The Troop Funding Trap
What are you supposed to do, according to supporters of the Iraq war, if you think that the war is a dreadful mistake? Suppose you are a member of Congress, elected by constituents who also, like most Americans, according to opinion polls, oppose the war. Is there any legitimate action you can take? Or must you simply allow the war to go on and let young Americans die in what you regard as a bad cause? What are your options?
The Constitution says, "The Congress shall have the Power . . . to declare War." That power does not mean much unless it includes the power not to declare war as well. But presidents from both parties have pretty much stolen Congress's war power, with the ordinarily "strict constructionist" Republicans taking the lead. Congress has stood by and not done much -- but what could it do? As Stalin supposedly said about military advice from the Vatican, "The Pope! How many divisions has he got?"
Last week President Bush condescended to sign a bill authorizing $100 billion for his war, but only after any serious timetables or criteria or deadlines for troop withdrawal were stripped from the legislation. There was a time, circa 1999, when Republicans considered it the height of naivete, irresponsibility and indifference to the fate of American soldiers to commit any troops to action in a foreign country without what used to be called an "exit strategy." That was when the president was a Democrat. Now it is considered the height of naivete, irresponsibility and indifference to the fate of American soldiers to suggest the possibility of any exit strategy short of triumph. If you do, you are betraying the troops. And no one sees actual triumph in the cards, so there is no exit strategy.
And woe betide any politician who suggests that waiting for complete triumph might not be the only alternative -- just in case democracy, prosperity, peace and brotherhood don't flower in Iraq next week. Sens . Hillary Clinton and Barack Obama opposed the war-funding bill because it lacked even the mealy-mouthed timetables in an earlier version that Bush vetoed.
For this they got crocodile tears from Sen. John McCain. Squandering a bit more of his war-hero capital, McCain came close to accusing the two leading Democratic presidential candidates of treason: "I was very disappointed to see Senator Obama and Senator Clinton embrace the policy of surrender." Former Massachusetts governor Mitt Romney, with no known foreign policy expertise or even interest (unless you count his "mission" to France after college, trying to convert the French to Mormonism), attributed Clinton's and Obama's votes to "an inexperienced worldview on national security."
A confused Wall Street Journal editorial last week seemed to be addressing this question of how an elected representative might legitimately oppose a war in our democracy. It began by accusing House Speaker Nancy Pelosi and Senate Majority Leader Harry Reid of cowardice. They "claim to oppose the war and want it to end, yet they refused to use their power of the purse to end it."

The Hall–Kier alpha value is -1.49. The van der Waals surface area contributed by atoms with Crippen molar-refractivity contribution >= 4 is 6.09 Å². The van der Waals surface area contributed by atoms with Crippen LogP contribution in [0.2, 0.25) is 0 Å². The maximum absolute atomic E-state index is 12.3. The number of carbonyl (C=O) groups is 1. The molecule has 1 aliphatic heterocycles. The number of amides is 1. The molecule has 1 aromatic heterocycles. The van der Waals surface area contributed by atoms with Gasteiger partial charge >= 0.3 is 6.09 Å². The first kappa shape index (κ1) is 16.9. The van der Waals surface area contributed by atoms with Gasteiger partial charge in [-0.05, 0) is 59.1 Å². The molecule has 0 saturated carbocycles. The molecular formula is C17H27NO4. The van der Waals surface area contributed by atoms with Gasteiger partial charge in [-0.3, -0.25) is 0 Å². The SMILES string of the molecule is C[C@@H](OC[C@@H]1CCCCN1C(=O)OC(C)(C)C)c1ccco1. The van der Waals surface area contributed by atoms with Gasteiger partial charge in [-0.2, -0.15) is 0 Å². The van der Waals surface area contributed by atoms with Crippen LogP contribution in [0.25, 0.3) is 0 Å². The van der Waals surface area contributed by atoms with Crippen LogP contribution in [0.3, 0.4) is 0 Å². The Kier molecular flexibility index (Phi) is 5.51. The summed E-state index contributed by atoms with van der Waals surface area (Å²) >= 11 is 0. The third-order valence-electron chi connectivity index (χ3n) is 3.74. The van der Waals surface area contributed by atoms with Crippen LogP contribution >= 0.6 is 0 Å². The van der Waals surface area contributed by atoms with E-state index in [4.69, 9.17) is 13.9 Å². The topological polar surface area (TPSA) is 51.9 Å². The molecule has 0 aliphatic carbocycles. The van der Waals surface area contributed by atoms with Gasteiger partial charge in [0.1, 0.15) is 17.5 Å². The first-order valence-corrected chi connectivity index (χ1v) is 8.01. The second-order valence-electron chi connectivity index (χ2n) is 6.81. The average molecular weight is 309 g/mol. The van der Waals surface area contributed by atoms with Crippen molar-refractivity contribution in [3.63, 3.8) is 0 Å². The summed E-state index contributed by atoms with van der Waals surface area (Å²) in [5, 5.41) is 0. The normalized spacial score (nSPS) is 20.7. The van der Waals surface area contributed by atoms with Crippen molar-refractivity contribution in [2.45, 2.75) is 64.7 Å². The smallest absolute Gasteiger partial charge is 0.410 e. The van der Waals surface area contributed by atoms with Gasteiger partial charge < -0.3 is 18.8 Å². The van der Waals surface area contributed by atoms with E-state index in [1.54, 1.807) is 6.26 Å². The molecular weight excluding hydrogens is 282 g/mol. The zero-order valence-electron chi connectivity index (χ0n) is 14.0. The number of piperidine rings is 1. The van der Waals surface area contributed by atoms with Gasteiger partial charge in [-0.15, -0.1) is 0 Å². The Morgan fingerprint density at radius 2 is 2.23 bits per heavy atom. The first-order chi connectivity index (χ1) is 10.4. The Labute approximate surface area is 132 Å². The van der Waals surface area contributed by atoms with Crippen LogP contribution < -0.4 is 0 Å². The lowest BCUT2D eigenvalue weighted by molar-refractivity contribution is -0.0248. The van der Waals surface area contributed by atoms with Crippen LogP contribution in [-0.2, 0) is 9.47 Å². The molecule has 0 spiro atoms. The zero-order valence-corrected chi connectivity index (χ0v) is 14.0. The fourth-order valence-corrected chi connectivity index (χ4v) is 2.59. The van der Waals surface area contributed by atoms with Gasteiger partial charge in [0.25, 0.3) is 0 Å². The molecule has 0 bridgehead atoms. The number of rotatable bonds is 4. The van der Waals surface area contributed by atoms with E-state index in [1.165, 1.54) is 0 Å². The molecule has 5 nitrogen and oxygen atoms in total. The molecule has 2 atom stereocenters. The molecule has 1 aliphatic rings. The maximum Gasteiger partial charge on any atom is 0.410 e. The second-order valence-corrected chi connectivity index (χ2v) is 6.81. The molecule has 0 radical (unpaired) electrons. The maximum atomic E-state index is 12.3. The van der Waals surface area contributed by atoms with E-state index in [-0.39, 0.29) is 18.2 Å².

So there is a "power of the purse," you see. Congress can cut off funds for a war that people don't like. In this connection, older readers might recall the Iran-contra affair, in which sources of money were found to keep the contra war going in Nicaragua without Congress's even knowing about it. This met with the enthusiastic approval of the Wall Street Journal, even though funds you do not know about are hard to cut off.
But what happens if you, as a member of Congress, do attempt to use the power of the purse? Sens. Clinton, Obama and Chris Dodd (also running for president) voted against the final Iraq funding bill because all meaningful deadlines and timetables had been stripped out so that President Bush would sign it. That Wall Street Journal editorial accuses these three Democratic senators of "vot[ing] to undermine U.S. troops in the middle of a difficult mission." If this is true of last week's vote, it will always be true of any attempt to cut off a war by cutting off funds. Unless the Journal is in favor of undermining U.S. troops, this makes the alleged "power of the purse" unusable.
Advocates of the current war who enjoy the spectacle of war opponents caught in this trap of laws and logic had better hope that every military action a president chooses to engage in from here on out is as wonderful to them as is the war in Iraq. Because there is nothing war-specific about this line of argument. It would work just as well on an invasion of Canada or an aerial bombardment of Portugal. The president can do it if he wants to, and no one can legitimately stop him.
Of course, the president is elected, and in that sense he is acting as proxy for the citizens when he decides to take our country into a war. Right? Well, not quite. Let's leave aside the voting anomalies of the 2000 election. When this president first ran for national office, he campaigned on a platform of criticizing his predecessor for engaging in military action (in Kosovo and Somalia) without an exit strategy. He mocked the notion of trying to establish democracy in distant lands. He denounced the use of American soldiers for "nation-building." In 2000, if you were looking for a way to express your disapproval of the policies and prejudices that later got us into Iraq, your obvious answer would have been to vote for George W. Bush.
Check and mate.
Michael Kinsley is a columnist for Time magazine.